Dealer to Dealer: ALL the Bells & Whistles?

A discussion on safety accessories, risk and liability

When a bike arrives new in the box and includes a bell (regardless of size), do you leave it on, include it separately with the bike, or remove it? Even many of the Marin mountain bikes include them. Typically—8 out of 10 times—I don’t include them. Should I be including them? What do others do?
—David Sperstad, Touright Bicycle Shop, Little Falls, MN

We install them. We view them the same as reflectors, like they are a safety piece.
—Jeff Selzer, Palo Alto Bicycles, Palo Alto, CA

Like saddles and pedals, I don’t think mid- to upper-level bikes should include bells, lights, and the like—something I’ve been mentioning to deaf ears at the suppliers for years. Saddles and pedals are something personal, and accessories are a profit category. Still, we put them all on. Our customers can bring back a bike later, and ask for us to remove them, but we still recommend as much visibility as possible. Instead of asking, “Will you be riding after dark?" we ask “Will you be on roadways where there are cars, pedestrians, or any other sort of traffic?” And if they tell us, “I only ride during the day,” we tell them they’ll want an even brighter blinky light than what they’d want at night.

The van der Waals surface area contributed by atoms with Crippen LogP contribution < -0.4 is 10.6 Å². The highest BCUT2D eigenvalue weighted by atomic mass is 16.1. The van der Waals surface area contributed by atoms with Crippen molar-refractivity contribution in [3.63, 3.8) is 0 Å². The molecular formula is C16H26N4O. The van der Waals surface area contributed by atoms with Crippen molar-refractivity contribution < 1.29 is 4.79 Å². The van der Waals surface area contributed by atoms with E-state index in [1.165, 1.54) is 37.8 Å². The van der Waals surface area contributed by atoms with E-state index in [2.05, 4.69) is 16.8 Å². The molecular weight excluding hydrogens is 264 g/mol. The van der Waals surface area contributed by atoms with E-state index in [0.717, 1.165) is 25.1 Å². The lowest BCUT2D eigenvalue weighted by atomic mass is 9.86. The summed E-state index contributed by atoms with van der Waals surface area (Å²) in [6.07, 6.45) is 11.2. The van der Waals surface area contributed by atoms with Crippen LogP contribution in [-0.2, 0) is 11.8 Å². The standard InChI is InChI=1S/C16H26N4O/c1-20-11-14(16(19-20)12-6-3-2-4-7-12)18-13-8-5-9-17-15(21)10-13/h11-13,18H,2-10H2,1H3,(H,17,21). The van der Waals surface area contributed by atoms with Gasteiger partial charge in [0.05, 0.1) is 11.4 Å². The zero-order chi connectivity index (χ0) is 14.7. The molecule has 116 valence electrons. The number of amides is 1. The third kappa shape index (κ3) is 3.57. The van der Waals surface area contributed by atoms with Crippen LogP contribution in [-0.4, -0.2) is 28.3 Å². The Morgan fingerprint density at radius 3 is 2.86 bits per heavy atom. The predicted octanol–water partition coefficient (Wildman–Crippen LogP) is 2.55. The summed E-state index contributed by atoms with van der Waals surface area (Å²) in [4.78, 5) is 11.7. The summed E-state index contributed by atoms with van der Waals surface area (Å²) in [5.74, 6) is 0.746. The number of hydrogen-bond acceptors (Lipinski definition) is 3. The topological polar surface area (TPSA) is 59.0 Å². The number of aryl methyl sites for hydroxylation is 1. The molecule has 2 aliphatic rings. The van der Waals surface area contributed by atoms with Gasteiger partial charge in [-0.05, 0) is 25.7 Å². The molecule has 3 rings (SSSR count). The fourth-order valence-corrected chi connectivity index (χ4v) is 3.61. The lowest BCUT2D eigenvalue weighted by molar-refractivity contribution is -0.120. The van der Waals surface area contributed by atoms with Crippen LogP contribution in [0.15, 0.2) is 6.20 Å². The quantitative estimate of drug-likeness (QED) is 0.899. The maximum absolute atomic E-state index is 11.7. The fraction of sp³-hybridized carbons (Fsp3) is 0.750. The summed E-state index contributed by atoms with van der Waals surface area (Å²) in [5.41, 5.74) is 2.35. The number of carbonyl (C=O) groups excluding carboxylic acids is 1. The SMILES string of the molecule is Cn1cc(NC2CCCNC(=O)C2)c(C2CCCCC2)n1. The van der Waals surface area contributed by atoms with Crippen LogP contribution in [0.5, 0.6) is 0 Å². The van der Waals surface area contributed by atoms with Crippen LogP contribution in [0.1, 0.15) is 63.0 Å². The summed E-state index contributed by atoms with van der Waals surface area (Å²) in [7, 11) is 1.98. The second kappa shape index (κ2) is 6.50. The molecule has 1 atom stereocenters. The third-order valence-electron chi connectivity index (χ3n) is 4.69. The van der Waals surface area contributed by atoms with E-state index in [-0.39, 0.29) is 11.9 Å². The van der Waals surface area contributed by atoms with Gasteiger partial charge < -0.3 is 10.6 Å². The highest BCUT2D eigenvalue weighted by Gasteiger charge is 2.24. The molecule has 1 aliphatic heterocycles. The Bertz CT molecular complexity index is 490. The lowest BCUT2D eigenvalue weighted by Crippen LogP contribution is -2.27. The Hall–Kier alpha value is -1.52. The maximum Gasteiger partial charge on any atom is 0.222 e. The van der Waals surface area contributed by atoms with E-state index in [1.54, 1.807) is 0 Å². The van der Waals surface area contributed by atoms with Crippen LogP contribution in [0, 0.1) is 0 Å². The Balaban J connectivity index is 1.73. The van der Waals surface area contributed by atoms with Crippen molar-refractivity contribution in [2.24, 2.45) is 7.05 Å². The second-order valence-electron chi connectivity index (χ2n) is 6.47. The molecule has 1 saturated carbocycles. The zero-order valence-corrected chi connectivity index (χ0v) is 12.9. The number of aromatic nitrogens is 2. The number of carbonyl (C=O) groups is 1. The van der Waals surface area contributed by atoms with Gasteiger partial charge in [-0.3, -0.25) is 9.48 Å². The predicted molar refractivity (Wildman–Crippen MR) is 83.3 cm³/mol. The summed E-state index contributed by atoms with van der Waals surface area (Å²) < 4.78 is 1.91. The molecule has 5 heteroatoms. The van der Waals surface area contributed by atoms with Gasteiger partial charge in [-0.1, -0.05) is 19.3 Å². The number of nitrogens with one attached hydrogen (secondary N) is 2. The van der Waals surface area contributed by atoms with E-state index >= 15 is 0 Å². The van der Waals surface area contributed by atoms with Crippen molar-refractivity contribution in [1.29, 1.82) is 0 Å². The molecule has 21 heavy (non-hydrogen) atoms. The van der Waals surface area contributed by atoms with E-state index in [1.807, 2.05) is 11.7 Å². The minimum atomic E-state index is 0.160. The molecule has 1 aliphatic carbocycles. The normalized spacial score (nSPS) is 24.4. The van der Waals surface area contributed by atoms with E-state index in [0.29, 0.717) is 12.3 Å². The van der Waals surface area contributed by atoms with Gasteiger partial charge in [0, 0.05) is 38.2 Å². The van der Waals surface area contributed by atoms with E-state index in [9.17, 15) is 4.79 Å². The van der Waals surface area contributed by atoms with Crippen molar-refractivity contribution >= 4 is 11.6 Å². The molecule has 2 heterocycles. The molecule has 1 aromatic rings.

—Larry Black, College Park Bicycles and Mt. Airy Bicycle Company, MD

Pretending to be a lawyer here: "Mr. Professional Bicycle Retailer, would you inform the jury of any safety items that shipped with my client’s bicycle that you arbitrarily decided to deprive my client of?" I’d have a hard time explaining why I imposed my safety biases on a new bicycle customer. I put all of the safety items on—including reflectors on all levels of road bike—and let the customer decide.
—James Moore, Moore’s Bicycle Shop, Hattiesburg, MS

To be clear, I do install all of the reflectors that come with the bike. Each customer signs our buyer’s agreement, which states that their bike comes with front, rear and wheel reflectors. It's typically BMX riders who tear them off—and many times the brakes, too—before they even leave the store. When they’re signing, I let them know the rules of the road—especially that the State of Minnesota actually requires a headlight after sunset (though seldom do I get the upsell at the time of initial purchase). When I send each customer a ‘thank you,’ I include a list of things (including lights) that people often buy following the purchase of a bike.

Bells are an easier upsell, especially on youth bikes, since most kids seem to want one with Spider-Man, flowers, a skull or some other emblem on it. Often, when its a child's birthday and they come in for a bike, I have a tendency to give the child a bell, which makes me look generous (more generous, in fact, than when I’ve just knocked $25 off the bike, because the parent feels they have to haggle).
—David Sperstad, Touright Bicycle Shop, Little Falls, MN

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These posts have been edited for clarity and length. The NBDA Dealer Forum is where independent bicycle retailers can share news, opinions and advice about their businesses. It is open exclusively to NBDA dealer members, any of whom may join. To subscribe, go to nbda.com.